Hearing Health Blog

Mature adults with hearing aids playing cards instead of being isolated.

Even now you’re missing calls. Sometimes, it’s that you don’t hear the phone ringing. Other times dealing with the garbled voice at the other end is simply too much of a hassle.

But it isn’t just your phone you’re staying away from. Last week you skipped softball with friends. More and more often, this type of thing has been taking place. You can’t help but feel a little… isolated.

The real cause, obviously, is your loss of hearing. Your diminishing ability to hear is resulting in something all too common: social isolation – and you can’t understand what to do about it. Trading solitude for companionship might take some work. But we have a number of things you can try to do it.

Acknowledging Your Hearing Loss is Step Number One

In a good number of cases, social isolation first occurs when you aren’t entirely sure what the underlying cause is. So, recognizing your hearing loss is an important first step. That could mean scheduling an appointment with a hearing professional, getting fitted for hearing aids, and making it a point to keep those hearing aids in working order.

Recognition could also take the form of alerting people in your life about your hearing loss. In many ways, hearing loss is a kind of invisible ailment. There’s no particular way to “look” like you have hearing loss.

So it isn’t something anybody will likely notice just by looking at you. Your friends may begin to feel your isolation is a step towards being antisocial. Talking about your hearing loss can help people around you understand what you’re going through and place your responses in a different context.

Your Hearing Loss Shouldn’t be Kept Secret

An important first step is being honest with yourself and others about your hearing loss. Making sure your hearing remains consistent by getting regular hearing assessments is also significant. And curbing your first inclinations toward isolation can also help. But you can deal with isolation with a few more steps.

Make Your Hearing Aids Visible

The majority of people feel like a smaller more invisible hearing aid is a more ideal choice. But it could be that making your hearing aid pop a little more could help you communicate your hearing impairment more intentionally to others. Some individuals even go so far as to emblazon their hearing aids with custom art or decorations. By making it more obvious, you invite other people to do you the courtesy of looking at you when they speak with you and making certain you understand before moving the conversation forward.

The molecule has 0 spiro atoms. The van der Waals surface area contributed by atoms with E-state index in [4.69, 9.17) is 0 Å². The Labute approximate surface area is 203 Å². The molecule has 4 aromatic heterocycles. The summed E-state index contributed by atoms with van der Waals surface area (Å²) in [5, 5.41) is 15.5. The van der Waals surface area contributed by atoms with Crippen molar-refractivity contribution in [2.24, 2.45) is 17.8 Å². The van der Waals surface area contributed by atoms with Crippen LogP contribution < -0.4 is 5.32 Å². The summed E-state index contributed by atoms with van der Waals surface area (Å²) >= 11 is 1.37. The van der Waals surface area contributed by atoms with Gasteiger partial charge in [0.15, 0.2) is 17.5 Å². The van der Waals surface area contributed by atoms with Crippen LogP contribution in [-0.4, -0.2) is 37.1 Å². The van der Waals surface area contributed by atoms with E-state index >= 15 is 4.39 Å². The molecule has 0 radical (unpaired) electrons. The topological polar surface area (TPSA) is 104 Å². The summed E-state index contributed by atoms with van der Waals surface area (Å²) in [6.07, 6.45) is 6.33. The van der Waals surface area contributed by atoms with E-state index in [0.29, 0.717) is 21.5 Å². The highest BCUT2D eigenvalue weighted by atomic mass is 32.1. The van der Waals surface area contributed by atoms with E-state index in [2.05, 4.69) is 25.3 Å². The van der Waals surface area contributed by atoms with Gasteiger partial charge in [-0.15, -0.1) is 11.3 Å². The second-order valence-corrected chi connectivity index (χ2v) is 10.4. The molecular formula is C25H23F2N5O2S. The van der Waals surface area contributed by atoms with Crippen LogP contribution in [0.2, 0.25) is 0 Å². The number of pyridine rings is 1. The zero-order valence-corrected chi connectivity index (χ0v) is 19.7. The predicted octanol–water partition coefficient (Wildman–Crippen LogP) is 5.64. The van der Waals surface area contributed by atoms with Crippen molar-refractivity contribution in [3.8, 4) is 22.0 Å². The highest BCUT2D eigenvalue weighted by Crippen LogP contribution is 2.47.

Get The Correct Treatment

If you aren’t correctly treating your hearing ailment it will be quite a bit harder to deal with your hearing loss or tinnitus. What “treatment” looks like may fluctuate wildly from person to person. But often, it means using hearing aids (or making certain that your hearing aids are correctly adjusted). And your everyday life can be greatly impacted by something even this simple.

Let People Know How They Can Help You

It’s never fun to get shouted at. But there are some people who believe that’s the best way to communicate with somebody who suffers from hearing loss. That’s why it’s essential that you advocate for what you need from people close to you. Perhaps texting to make plans would be a better option than calling. If everybody is in the loop, you’re less likely to feel like you need to isolate yourself.

Put People In Your Pathway

In this age of internet-driven food delivery, it would be easy to avoid all people for all time. That’s the reason why you can steer clear of isolation by intentionally putting yourself in situations where there will be people. Go to your local supermarket instead of ordering groceries from Amazon. Schedule game night with your friends. Social events should be scheduled on your calendar. Even something as simple as taking a walk around your neighborhood can be a good way to run into other people. In addition to helping you feel less isolated, this will also help you to discern words precisely and continue to process sound cues.

It Can be Dangerous to Become Isolated

If you’re isolating yourself because of neglected hearing impairment, you’re doing more than curtailing your social life. Isolation of this sort has been connected to cognitive decline, depression, worry, and other cognitive health problems.

Being practical about your hearing problem is the best way to keep yourself healthy and happy and to keep your social life going in the right direction, be honest about your situation, and do whatever you can to guarantee you’re showing up for those regular card games.

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